As the holiday of Shavuot approaches, it’s always a good opportunity to check out what’s new in the world of kosher cheeses, to honor everyone’s favorite cheesecake-themed holiday. We can’t eat only cheesecake, right? (Don’t answer that.)
For those who love savory, softer cheeses, it might be worth checking out new offerings at Glatt Express, where Brooklyn and Long Branch-based Grandma’s Cheeses are available in the freezer section. These artisan, small-batch kosher cheeses feature freshly braided mozzarella in flavors such as pesto, truffle, olive, spicy olive, zaatar and “everything seed,” in addition to traditional round mozzarella and burrata. Burrata, a round cheese similar to mozzarella but softer and made with cream instead of milk, “is notoriously hard to find in kosher,” said Glatt Express’s Dani Secemski.
Florence Zeitouni Cohen started making her grandmother’s recipes for cheeses as a home business in Brooklyn, delivering door-to-door to friends and family. The effort grew one customer at a time, and now the OK-certified kosher cheeses have their own Instagram page. In addition to a summer cafe location in Long Branch, launched after five years of selling exclusively wholesale, the cheeses are available in multiple supermarkets in New York and New Jersey. While it might be unexpected to see cheese chilling out in the freezer section, Grandma’s Cheeses are “sold directly from the freezer to maximize freshness,” according to publicity materials.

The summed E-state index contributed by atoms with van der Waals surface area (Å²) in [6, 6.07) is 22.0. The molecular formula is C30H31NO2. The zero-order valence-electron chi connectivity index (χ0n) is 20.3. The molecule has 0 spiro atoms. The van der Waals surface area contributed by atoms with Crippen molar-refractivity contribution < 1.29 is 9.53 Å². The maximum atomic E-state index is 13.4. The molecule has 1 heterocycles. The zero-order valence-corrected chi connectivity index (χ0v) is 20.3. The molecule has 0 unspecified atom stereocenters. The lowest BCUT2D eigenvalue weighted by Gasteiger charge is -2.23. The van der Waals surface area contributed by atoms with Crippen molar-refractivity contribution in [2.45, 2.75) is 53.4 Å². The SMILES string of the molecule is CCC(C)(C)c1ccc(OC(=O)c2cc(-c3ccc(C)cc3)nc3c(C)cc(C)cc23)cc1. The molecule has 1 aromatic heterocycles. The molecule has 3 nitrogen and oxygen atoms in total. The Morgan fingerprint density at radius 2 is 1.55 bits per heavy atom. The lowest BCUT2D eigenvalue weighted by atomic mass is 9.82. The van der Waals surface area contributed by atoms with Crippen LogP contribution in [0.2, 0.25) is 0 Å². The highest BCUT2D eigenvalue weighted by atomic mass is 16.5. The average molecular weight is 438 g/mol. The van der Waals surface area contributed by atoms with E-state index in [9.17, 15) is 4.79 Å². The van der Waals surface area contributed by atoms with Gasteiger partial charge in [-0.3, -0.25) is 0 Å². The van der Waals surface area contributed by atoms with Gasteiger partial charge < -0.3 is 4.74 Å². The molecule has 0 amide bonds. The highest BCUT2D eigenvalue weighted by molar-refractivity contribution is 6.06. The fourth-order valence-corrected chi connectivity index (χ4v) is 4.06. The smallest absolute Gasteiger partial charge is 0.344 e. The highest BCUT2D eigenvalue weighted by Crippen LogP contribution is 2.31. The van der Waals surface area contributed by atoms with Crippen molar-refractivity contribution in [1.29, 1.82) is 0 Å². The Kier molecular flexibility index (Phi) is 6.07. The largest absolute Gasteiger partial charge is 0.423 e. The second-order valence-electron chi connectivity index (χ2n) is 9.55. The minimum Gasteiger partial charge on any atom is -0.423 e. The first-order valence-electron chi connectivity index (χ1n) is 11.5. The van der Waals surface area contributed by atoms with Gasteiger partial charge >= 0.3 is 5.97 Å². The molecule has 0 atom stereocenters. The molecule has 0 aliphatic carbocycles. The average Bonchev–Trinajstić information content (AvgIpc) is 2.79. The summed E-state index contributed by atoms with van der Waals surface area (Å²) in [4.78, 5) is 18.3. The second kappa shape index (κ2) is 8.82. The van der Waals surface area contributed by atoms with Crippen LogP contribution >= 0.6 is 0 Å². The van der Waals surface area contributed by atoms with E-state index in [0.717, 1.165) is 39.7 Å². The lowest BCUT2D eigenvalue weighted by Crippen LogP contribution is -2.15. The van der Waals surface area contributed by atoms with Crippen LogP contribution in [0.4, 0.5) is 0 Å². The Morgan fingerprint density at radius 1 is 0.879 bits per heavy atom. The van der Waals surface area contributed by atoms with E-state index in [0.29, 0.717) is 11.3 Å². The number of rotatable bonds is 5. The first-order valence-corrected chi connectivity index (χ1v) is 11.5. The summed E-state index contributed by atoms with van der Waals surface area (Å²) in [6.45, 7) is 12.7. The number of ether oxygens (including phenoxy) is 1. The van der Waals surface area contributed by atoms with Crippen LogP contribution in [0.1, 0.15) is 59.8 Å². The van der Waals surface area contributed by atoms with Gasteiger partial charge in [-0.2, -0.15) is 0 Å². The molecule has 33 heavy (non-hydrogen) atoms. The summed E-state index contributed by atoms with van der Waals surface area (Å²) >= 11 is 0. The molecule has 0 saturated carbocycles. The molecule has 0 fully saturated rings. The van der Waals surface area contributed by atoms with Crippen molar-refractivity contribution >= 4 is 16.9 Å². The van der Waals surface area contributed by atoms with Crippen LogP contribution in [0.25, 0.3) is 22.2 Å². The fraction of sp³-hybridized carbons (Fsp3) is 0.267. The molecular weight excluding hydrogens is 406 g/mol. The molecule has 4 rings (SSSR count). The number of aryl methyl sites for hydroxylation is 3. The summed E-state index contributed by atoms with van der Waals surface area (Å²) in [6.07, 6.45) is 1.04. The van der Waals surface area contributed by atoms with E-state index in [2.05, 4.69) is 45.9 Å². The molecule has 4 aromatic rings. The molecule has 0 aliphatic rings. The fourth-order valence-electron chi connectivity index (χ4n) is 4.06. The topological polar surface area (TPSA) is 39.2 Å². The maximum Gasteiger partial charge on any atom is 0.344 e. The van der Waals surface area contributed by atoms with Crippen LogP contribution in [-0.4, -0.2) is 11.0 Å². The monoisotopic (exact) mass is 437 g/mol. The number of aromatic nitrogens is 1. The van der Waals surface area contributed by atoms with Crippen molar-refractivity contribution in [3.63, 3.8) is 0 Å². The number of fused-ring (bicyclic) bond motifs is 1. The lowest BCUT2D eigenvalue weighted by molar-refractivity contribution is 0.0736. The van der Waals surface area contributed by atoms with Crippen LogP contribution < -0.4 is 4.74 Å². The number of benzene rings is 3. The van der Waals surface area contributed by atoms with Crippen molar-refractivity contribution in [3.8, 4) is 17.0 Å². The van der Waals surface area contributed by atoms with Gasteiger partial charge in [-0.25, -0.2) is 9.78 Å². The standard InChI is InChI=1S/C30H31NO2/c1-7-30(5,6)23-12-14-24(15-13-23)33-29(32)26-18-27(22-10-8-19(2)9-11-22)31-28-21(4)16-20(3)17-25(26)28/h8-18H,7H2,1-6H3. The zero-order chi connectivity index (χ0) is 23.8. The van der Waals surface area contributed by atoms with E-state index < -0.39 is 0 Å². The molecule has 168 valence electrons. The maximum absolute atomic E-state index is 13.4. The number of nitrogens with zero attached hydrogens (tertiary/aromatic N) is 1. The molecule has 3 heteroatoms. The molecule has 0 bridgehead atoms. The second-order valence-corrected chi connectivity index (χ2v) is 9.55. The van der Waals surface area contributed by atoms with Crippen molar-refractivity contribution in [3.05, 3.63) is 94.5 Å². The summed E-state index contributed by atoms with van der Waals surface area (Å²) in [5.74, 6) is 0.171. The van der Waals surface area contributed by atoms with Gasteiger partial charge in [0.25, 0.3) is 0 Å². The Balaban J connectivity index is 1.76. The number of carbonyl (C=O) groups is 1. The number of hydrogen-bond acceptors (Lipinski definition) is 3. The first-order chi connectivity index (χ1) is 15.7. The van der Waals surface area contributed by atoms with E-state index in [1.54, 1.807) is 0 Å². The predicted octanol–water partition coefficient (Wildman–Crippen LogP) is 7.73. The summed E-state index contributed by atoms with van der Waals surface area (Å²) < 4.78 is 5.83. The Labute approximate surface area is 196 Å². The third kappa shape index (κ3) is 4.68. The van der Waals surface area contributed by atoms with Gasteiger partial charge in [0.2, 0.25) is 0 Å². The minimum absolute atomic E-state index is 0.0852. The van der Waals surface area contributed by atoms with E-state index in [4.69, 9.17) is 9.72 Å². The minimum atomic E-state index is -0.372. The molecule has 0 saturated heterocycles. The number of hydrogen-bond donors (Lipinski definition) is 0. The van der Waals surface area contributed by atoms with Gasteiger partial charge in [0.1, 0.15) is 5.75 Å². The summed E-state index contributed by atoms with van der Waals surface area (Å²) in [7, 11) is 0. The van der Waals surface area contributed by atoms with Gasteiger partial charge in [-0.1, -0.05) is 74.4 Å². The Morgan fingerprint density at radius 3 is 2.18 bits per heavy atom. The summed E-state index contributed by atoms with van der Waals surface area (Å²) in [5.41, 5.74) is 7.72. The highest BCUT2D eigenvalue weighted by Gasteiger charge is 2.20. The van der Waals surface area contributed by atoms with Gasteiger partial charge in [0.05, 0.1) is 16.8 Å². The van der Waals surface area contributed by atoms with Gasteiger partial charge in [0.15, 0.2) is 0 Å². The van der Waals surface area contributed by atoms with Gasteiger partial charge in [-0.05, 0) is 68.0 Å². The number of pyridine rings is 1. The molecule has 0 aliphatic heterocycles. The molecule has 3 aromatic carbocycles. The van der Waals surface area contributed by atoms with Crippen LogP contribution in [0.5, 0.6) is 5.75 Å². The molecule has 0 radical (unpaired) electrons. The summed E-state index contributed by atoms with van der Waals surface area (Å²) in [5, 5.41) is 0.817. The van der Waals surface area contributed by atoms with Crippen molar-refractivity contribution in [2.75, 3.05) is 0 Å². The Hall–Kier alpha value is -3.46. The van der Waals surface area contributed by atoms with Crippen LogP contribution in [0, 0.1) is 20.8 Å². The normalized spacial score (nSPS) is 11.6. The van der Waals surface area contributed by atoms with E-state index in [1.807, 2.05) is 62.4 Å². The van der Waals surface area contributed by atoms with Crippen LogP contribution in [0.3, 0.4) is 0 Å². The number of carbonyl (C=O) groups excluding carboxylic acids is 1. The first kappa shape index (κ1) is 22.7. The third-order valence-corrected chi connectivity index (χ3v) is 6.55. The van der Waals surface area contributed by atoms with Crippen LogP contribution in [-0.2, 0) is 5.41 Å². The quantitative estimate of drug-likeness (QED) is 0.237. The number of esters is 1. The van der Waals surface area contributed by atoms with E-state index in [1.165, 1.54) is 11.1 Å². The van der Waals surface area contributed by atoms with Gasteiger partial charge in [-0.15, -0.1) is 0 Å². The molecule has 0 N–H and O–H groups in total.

“I like to get these cheeses in around the holiday because they are a higher-end product, and people have been asking for it,” said Secemski, noting that the cheeses range in price from $14 to $18. “But we also run promotions at this time of year. For every $100 you spend, you get a ready-to-bake, 12-inch cheese pizza,” he said.
I defrosted my Grandma’s Cheeses over a day in the refrigerator to minimize or mitigate any negative effect of defrosting, and the mozzarella and burrata were delicious as a topping for cauliflower (or regular) pizza or for eating on their own.
Secemski also noted that customers enjoy the full line of cheeses he carries from The Cheese Guy, which features exotic cheeses such as Ricotta Salata, Manchego, Torio, Queso de Cabra, Pecorino al Tartufo, Pecorino al Pepe Nero and French Emmenthal, as well as many other international cheeses, including Syrian cheese from Vintage Cheesecrafters, Haloumi, Feta, sliced Edam and cheese spreads from Tnuva, and imported Italian Pecorino Romano and Parmesan.
By Elizabeth Kratz